According to a biosimilars handbook, produced by the European Generic Medicines Association (EGA), the reduction in cost of treatments brought about by the introduction of biosimilars is not only due to increase in usage of these products, but also through competitive price reductions of the originator counterparts.  The organisation also predicts annual growth rates of 65.8% per year on the use of biosimilars in Europe.

Frittelli says that an exciting development in South Africa is the establishment of a Biosimilar plant at the Dube Trade Port near Durban, by a member company of the GBM.  On completion this plant will be able to provide more affordable life-saving treatments where biological drugs are required.

“The Medicines Control Council has approved a registration guideline for biosimilar medicines in South Africa and are based on international best practices”

“The cost efficiencies which generic and biosimilar medicines provide are going to assume greater importance for state and private health funders as populations age and the prevalence of cancers and other non-communicable diseases increases,” he says.

At the briefing, GBM also unveiled the building blocks of its new corporate identity.

Frittelli indicated that the time was right to rebrand the association to better reflect the evolution of the industry.

“We will use our new corporate identity, to not only help develop and commercialise biomedical technologies in SA, but to also provide a greater understanding of these kinds of emerging healthcare technologies. It represents an exciting new chapter in the growth and development of our association,” he concluded.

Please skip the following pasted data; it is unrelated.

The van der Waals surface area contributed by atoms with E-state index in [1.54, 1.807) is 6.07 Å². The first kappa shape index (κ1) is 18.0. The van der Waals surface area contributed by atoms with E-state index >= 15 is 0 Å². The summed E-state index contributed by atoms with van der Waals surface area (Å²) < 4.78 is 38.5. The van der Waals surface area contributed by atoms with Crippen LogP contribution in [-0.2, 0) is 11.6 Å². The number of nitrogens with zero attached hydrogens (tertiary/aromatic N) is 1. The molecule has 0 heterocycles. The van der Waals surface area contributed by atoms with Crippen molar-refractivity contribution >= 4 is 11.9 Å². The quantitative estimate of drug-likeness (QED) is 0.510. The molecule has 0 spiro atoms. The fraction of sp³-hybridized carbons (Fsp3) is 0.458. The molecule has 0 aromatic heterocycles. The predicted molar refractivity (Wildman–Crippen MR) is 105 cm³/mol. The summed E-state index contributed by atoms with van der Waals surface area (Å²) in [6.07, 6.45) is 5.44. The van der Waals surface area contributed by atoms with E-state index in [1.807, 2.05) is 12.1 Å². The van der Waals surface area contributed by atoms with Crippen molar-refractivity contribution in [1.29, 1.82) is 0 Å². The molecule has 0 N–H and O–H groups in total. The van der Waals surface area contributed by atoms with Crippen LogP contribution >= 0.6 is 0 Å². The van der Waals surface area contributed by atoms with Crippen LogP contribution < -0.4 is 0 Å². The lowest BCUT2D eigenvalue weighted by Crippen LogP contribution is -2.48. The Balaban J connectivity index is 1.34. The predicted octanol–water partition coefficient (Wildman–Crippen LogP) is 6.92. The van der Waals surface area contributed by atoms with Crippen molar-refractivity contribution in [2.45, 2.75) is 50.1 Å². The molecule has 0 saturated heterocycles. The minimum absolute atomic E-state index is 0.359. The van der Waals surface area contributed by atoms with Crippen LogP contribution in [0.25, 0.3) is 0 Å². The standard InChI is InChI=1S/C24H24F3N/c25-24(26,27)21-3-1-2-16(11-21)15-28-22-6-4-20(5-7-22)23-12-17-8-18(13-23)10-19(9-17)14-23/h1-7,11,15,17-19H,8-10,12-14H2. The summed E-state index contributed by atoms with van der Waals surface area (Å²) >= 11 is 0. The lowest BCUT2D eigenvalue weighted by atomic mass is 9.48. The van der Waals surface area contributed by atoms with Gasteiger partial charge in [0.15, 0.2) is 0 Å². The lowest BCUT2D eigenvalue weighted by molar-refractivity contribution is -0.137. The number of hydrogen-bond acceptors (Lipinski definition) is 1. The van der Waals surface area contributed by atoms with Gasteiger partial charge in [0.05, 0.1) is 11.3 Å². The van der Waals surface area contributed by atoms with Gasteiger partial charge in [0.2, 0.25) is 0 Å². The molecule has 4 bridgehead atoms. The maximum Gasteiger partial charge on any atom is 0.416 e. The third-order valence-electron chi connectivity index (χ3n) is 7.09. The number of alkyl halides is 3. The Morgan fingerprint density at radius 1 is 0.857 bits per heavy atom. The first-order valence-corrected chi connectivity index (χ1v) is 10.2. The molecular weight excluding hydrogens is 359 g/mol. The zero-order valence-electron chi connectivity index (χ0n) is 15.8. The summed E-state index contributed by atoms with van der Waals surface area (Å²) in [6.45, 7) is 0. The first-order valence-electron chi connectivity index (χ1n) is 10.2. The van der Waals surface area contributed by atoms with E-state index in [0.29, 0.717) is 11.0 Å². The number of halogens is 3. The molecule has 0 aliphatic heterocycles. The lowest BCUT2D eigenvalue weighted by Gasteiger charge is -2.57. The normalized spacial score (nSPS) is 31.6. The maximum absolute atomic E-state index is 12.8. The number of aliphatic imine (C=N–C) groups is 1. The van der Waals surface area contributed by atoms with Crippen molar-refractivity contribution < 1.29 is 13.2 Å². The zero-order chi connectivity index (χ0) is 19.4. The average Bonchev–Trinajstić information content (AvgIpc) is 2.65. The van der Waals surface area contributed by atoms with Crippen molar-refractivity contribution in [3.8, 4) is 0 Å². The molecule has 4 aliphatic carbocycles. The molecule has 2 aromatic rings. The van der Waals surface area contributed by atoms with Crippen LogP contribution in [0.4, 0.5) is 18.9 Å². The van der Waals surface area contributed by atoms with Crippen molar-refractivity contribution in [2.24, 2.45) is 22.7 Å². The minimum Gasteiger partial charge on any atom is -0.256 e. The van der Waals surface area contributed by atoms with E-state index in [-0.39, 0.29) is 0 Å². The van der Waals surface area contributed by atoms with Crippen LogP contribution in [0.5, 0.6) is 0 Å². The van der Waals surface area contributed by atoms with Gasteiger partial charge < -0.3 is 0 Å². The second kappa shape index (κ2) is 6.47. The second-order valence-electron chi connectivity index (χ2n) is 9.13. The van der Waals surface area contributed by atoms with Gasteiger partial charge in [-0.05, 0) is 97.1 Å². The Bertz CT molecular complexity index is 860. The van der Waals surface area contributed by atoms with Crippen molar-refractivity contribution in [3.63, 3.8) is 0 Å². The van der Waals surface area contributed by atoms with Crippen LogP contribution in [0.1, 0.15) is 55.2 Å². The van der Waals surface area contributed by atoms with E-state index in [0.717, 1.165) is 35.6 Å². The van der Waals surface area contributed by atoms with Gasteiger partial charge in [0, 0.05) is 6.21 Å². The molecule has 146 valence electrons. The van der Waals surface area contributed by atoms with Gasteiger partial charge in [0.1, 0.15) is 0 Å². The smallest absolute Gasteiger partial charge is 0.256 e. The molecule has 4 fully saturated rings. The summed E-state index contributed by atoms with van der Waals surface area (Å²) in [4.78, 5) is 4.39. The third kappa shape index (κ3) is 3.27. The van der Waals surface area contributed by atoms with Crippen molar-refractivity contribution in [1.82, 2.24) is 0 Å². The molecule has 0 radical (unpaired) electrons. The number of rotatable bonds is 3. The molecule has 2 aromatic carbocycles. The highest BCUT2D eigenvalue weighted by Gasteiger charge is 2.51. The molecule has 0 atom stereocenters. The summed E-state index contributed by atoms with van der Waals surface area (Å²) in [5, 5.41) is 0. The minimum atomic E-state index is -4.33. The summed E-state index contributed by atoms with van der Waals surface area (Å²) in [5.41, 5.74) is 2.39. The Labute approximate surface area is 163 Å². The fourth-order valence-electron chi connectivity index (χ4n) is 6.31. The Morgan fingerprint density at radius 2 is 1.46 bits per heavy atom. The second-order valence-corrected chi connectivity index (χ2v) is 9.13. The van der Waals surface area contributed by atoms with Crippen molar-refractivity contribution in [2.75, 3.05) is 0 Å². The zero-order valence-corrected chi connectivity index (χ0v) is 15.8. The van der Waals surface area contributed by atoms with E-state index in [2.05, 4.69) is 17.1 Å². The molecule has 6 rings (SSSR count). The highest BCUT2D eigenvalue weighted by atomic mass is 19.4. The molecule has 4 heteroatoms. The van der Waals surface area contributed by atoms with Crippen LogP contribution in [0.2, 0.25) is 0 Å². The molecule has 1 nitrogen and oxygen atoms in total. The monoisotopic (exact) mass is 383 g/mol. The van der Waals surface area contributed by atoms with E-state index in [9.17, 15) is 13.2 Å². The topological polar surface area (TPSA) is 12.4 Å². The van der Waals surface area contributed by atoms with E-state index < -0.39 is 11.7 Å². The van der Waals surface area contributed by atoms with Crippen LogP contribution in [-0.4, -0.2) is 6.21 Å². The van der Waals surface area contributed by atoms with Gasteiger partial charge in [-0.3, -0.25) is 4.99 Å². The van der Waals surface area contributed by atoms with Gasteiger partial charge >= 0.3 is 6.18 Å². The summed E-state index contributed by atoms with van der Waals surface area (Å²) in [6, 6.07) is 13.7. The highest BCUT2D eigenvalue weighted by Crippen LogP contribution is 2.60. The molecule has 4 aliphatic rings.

For further information please contact: Mr Vivian Frittelli, CEO of GBM, on tel: 011 3126966 or mobile: 0730123191

Notes on Generic and Biosimilar Medicines of Southern Africa (GBM):

The GBM is the successor to the National Association of Pharmaceutical Manufacturers (NAPM) and represents the interests of generic and biosimilar medicine manufacturers and marketers in South Africa.  The Association’s mission is to champion greater access to medicine by the South African population.


  • A biosimilar is a biologic medical product which is highly similar to its original product. It is comparable in terms of quality, safety and efficacy to the original biological medicine.
  • A biosimilar is a follow-on product of the original, branded product whose patent has expired.
  • Biological drugs have provided success in the treatment of many cancers, including melanomas and leukaemia’s; rheumatic conditions; arthritis; diabetes; and, asthma.
  • Biosimilars and biological medicines are made up of complex proteins, often derived from living organisms, using biotechnology processes.